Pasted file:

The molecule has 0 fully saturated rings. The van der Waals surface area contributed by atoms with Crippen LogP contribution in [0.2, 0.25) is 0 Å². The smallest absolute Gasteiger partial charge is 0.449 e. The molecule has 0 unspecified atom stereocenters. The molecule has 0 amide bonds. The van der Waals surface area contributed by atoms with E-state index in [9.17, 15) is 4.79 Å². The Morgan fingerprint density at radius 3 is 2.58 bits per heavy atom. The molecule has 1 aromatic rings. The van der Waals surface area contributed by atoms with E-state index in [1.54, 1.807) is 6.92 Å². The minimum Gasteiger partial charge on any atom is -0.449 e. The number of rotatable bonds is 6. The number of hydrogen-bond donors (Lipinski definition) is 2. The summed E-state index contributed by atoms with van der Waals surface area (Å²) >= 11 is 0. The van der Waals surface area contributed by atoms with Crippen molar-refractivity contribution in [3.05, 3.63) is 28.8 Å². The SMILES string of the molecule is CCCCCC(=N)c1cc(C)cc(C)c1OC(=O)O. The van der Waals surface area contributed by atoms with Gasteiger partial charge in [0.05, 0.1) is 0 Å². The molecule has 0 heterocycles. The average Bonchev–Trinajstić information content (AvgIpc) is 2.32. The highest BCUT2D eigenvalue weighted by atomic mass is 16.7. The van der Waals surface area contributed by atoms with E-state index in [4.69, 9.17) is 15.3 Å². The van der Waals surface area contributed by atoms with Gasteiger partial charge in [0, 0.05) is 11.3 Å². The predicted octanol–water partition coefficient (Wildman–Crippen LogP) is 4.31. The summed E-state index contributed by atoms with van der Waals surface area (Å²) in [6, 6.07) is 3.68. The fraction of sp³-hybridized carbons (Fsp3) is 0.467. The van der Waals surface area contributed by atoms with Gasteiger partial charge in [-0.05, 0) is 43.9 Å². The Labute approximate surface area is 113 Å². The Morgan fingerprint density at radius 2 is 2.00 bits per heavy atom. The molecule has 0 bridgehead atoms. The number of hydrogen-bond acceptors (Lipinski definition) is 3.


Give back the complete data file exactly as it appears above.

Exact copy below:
The molecule has 0 fully saturated rings. The van der Waals surface area contributed by atoms with Crippen LogP contribution in [0.2, 0.25) is 0 Å². The smallest absolute Gasteiger partial charge is 0.449 e. The molecule has 0 unspecified atom stereocenters. The molecule has 0 amide bonds. The van der Waals surface area contributed by atoms with E-state index in [9.17, 15) is 4.79 Å². The Morgan fingerprint density at radius 3 is 2.58 bits per heavy atom. The molecule has 1 aromatic rings. The van der Waals surface area contributed by atoms with E-state index in [1.54, 1.807) is 6.92 Å². The minimum Gasteiger partial charge on any atom is -0.449 e. The number of rotatable bonds is 6. The number of hydrogen-bond donors (Lipinski definition) is 2. The summed E-state index contributed by atoms with van der Waals surface area (Å²) >= 11 is 0. The van der Waals surface area contributed by atoms with Crippen molar-refractivity contribution in [3.05, 3.63) is 28.8 Å². The SMILES string of the molecule is CCCCCC(=N)c1cc(C)cc(C)c1OC(=O)O. The van der Waals surface area contributed by atoms with Gasteiger partial charge in [0.05, 0.1) is 0 Å². The molecule has 0 heterocycles. The average Bonchev–Trinajstić information content (AvgIpc) is 2.32. The highest BCUT2D eigenvalue weighted by atomic mass is 16.7. The van der Waals surface area contributed by atoms with E-state index in [4.69, 9.17) is 15.3 Å². The van der Waals surface area contributed by atoms with Gasteiger partial charge in [0, 0.05) is 11.3 Å². The predicted octanol–water partition coefficient (Wildman–Crippen LogP) is 4.31. The summed E-state index contributed by atoms with van der Waals surface area (Å²) in [6, 6.07) is 3.68. The fraction of sp³-hybridized carbons (Fsp3) is 0.467. The van der Waals surface area contributed by atoms with Gasteiger partial charge in [-0.05, 0) is 43.9 Å². The Labute approximate surface area is 113 Å². The Morgan fingerprint density at radius 2 is 2.00 bits per heavy atom. The molecule has 0 bridgehead atoms. The number of hydrogen-bond acceptors (Lipinski definition) is 3.